Way back in the early part of the year, I began putting together a proposal for a Community Art project to present as part of the Mornington Peninsula Shire's Placemaking Grants program. The concept built on a previous pop up Art experience presented as part of Balnarring Village Common's 2010 World Environment Day Celebrations, where participants expressed their hopes for their environment and displayed those thoughts on a tree. The new project continues the idea, using the form of Tibetan prayer flags to express the community's hopes and dreams.
Fortunately - the grant application was successful, so in July planning began for community workshops to be held throughout winter and spring. From the beginning, the plan was to display the flags as part of the Balnarring Spring Garden Festival in October - but with the Balnarring Community Sustainability Fair scheduled for the previous week - wiser heads prevailed and we decided to combine the events... such a good way to reach a broader audience all the while staying sane with the amount of effort needed to put on this kind of thing. Phew.
Test workshops began in July with the Presentation Family Centre Holiday Program and continued with the Balnarring Quilters and local brownies having fun with text, printmaking techniques and stitching.
The next workshop happens at the Balnarring Hall on Friday August 21 4-5.30 pm... stay tuned.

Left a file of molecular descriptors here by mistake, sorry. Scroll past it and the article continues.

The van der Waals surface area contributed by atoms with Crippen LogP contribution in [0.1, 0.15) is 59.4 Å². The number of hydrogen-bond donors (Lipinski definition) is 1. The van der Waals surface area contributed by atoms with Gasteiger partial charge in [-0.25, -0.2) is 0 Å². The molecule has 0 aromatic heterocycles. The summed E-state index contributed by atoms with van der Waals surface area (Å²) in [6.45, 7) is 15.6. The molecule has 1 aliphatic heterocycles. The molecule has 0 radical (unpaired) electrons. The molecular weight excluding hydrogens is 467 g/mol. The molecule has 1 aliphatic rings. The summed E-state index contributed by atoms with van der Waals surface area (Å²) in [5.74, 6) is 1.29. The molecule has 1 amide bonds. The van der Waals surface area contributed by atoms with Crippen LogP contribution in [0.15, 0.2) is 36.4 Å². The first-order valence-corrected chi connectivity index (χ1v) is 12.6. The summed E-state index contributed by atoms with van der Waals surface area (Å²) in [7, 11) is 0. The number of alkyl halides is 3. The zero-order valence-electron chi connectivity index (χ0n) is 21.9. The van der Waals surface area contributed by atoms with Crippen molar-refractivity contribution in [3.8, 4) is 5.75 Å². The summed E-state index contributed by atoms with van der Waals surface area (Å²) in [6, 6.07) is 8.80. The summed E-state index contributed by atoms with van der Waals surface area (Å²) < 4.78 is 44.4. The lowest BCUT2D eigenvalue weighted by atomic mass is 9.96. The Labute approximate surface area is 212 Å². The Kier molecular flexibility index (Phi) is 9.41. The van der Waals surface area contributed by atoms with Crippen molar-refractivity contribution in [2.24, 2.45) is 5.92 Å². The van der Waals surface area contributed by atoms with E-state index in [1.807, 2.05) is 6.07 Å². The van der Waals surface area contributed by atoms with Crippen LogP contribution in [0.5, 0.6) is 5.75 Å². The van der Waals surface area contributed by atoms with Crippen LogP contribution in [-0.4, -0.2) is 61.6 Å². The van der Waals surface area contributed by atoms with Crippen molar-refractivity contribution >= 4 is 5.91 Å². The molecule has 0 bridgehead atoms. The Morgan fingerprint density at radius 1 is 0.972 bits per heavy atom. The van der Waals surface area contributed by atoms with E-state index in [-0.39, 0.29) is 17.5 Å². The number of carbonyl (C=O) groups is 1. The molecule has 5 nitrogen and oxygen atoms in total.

Along with the Wall collection we installed the final cubby construction from the grade 5-6 students. Being outside on the land, there was much finger crossing and forecast checking for the weather. Wind could be the project's downfall (literally), and with projected breezes from the south west i decided to play safe and put the installation in sheltered spot in the shade of a large acacia. It had a cubby kind of feel, and with the ground underneath relatively flat - we had a good base to lay boards for overall stability. In case of emergencies, I had a kit of ropes with tent pegs, tarps and posts, spay adhesive, and adhesive tape to make sure the whole thing didn't blow away.
The plan was to bring along the boxes, and allow the kids to build their own cubby in an interactive art display.
Here's what happened...
Throughout the day, several different configurations emerged... with the students enjoying finding their own construction then placing it in the perfect spot. Kids who weren't involved in the workshops were also keen to be involved, which was great. I had hoped that more of the students would take their mini cubbies home once the garden festival had finished, but at the end of the day pretty much all of the boxes remained. So, with the help of a (mostly willing) team of volunteers we carried the boxes across the land and back to school for the students to pick up from there.
The above photos are thanks to the incredibly talented Jai Seales who captured the day beautifully here.
Community Art Projects in Balnarring and beyond